©Gustavo Vivanco

FINDING A WAY BACK TO YOUR ROOTS

  3 min

INTERVIEW

Chef and owner Virgilio Martínez Véliz of restaurant Central in Lima on the importance of taking care of your surroundings

Offline: This content can only be displayed when online.

©César del Rio

Virgilio Martínez Véliz is considered a key figure in the new generation of Peruvian chefs. His kitchen is known for applying modern cooking techniques to indigenous Peruvian ingredients. “Central is a place where we celebrate Peru and we want to continue doing so in the future.”

Lisa Appels  Xiao Er Kong

I felt that we had to do something to give back to our community”

“Since the Coronavirus hit Peru, the government has installed a hard mandatory lockdown. Until the end of June people were only allowed to leave their house on certain days. All travel between provinces is forbidden and restaurants remain closed. Hopefully we will be allowed to open with a restricted amount of guests in July.”

“I am lucky that I live in the same building as our restaurant. The four walls I have to stay within, are a lot bigger than those of others. You could say these past couple of months have been like a mandatory holiday for me. While we were closed I used the restaurant’s space to read, reflect, clear my mind and spend a lot of time connecting with my wife and son.”

“Nevertheless my business got badly affected by the consequences of this crisis. I lost almost half of my staff. A lot of them were not from Peru and had to move back to their home countries. Also Peru’s economy has been hit hard because of the far reaching consequences of the pandemic.”

Lima in lockdown

©Gustavo Vivanco

©Cesar del Rio

“I think it is interesting to see that the people who experience the least consequences from the lockdown, are the small producers that we normally work with in the Amazon. Most of them live and work in very remote places, so they’re already used to social distancing and living self sufficiently.”

“The people who are struggling the most are the producers from in and around Lima. I felt that we had to do something to give back to our community. We started to make take-away meals, and facilitate delivery. Because the products we normally use weren't available, I saw a chance to work with producers from Lima. Not only are we working with locals, but people from Lima are also eating our meals, which is really nice for a change. Usually our guests are people from outside of Peru.”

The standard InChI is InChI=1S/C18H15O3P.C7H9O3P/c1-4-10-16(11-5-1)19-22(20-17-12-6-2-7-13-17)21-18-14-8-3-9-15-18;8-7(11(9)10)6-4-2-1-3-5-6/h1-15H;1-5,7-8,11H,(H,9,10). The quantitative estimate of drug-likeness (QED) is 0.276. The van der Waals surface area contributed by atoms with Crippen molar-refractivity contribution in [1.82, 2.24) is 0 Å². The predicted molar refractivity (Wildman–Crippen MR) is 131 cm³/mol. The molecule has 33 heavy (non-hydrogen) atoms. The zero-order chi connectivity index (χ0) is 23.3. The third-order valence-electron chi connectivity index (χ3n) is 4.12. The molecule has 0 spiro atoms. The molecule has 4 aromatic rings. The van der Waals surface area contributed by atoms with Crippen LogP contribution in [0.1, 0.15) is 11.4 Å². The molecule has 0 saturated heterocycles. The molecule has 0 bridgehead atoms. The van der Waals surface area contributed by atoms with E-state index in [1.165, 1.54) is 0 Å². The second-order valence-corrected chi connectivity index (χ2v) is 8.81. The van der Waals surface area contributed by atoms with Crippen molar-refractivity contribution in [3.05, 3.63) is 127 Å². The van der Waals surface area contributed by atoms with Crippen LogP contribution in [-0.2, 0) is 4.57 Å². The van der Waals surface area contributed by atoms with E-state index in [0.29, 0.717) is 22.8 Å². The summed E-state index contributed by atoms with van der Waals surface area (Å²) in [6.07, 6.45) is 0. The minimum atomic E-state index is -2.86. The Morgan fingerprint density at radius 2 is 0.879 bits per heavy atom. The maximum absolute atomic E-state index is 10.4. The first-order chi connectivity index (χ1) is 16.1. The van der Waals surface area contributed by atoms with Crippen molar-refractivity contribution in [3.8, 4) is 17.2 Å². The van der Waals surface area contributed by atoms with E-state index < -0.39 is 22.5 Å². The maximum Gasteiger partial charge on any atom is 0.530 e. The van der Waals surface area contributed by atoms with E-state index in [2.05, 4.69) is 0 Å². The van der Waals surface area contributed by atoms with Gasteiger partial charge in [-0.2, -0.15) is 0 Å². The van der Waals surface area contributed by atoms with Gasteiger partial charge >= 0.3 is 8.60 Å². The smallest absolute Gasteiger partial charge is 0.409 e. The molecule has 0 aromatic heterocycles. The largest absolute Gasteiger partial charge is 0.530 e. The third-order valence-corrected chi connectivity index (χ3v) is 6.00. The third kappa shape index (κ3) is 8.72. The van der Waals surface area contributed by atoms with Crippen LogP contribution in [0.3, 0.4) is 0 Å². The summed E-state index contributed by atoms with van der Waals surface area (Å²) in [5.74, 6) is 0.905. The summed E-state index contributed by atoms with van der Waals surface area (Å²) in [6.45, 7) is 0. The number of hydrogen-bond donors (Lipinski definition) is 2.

Self sufficiency

©Cesar del Rio

©Ken Motohasi

“When we’re finally allowed to reopen Central, we’ll not change our concept. With the products we use in our dishes, we show people how to approach nature in a different way. We want to keep inspiring and keep celebrating the biodiversity and ancient food culture of Peru. Of course not all products we would like to work with will be available immediately. Our menu before the Coronavirus crisis consisted of sixteen courses that contained more than 300 different ingredients. Now, at first we’ll probably start with ten courses using the ingredients that are available to us. It will push us to explore and understand the possibilities of certain products, even more.”

“Another challenge that lies ahead of us is rebuilding our farm. Because of travel restrictions we weren’t able to harvest the produce we grew on our own farm outside of Lima. It has ruined a lot of our crops and the overall agricultural system. But I try to see positivity in this loss. It gives us a chance to be creative and redesign the place with local farmers.”

Change after the Coronavirus

We should all try to find a way back to our roots”

“The past couple of decades globalization has caused important local knowledge to fade away. I think we should all try to find a way back to our roots. I know this sounds like a catchy phrase but I feel people should start truly caring about nature by promoting hyperlocal producers, their knowledge and the way they work. I hope this pandemic has pushed people all over the world to be more aware of their own community and surroundings. A question we should always ask ourselves is: what can I do for others?”

What have been the most important changes you have seen during the Coronavirus crisis?

©Gustavo Vivanco

  3 min

Offline: This content can only be displayed when online.

Chef and owner Virgilio Martínez Véliz of restaurant Central in Lima on the importance of taking care of your surroundings

©César del Rio